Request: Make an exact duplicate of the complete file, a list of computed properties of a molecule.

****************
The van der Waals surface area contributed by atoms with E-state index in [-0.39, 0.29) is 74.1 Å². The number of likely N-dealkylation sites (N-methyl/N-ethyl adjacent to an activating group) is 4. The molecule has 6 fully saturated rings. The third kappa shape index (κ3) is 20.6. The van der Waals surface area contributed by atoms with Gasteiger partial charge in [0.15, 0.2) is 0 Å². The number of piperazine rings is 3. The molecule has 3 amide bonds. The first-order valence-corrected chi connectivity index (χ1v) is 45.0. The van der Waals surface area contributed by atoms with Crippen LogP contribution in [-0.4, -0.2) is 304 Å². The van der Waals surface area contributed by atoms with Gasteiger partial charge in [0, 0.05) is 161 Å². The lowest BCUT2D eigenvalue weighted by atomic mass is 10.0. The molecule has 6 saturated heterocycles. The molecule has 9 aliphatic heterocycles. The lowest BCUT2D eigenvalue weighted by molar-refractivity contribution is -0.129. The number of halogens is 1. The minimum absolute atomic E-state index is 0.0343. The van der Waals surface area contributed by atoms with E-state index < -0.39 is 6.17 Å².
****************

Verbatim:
The van der Waals surface area contributed by atoms with E-state index in [-0.39, 0.29) is 74.1 Å². The number of likely N-dealkylation sites (N-methyl/N-ethyl adjacent to an activating group) is 4. The molecule has 6 fully saturated rings. The third kappa shape index (κ3) is 20.6. The van der Waals surface area contributed by atoms with Gasteiger partial charge in [0.15, 0.2) is 0 Å². The number of piperazine rings is 3. The molecule has 3 amide bonds. The first-order valence-corrected chi connectivity index (χ1v) is 45.0. The van der Waals surface area contributed by atoms with Crippen LogP contribution in [-0.4, -0.2) is 304 Å². The van der Waals surface area contributed by atoms with Gasteiger partial charge in [0, 0.05) is 161 Å². The lowest BCUT2D eigenvalue weighted by atomic mass is 10.0. The molecule has 6 saturated heterocycles. The molecule has 9 aliphatic heterocycles. The lowest BCUT2D eigenvalue weighted by molar-refractivity contribution is -0.129. The number of halogens is 1. The minimum absolute atomic E-state index is 0.0343. The van der Waals surface area contributed by atoms with E-state index < -0.39 is 6.17 Å².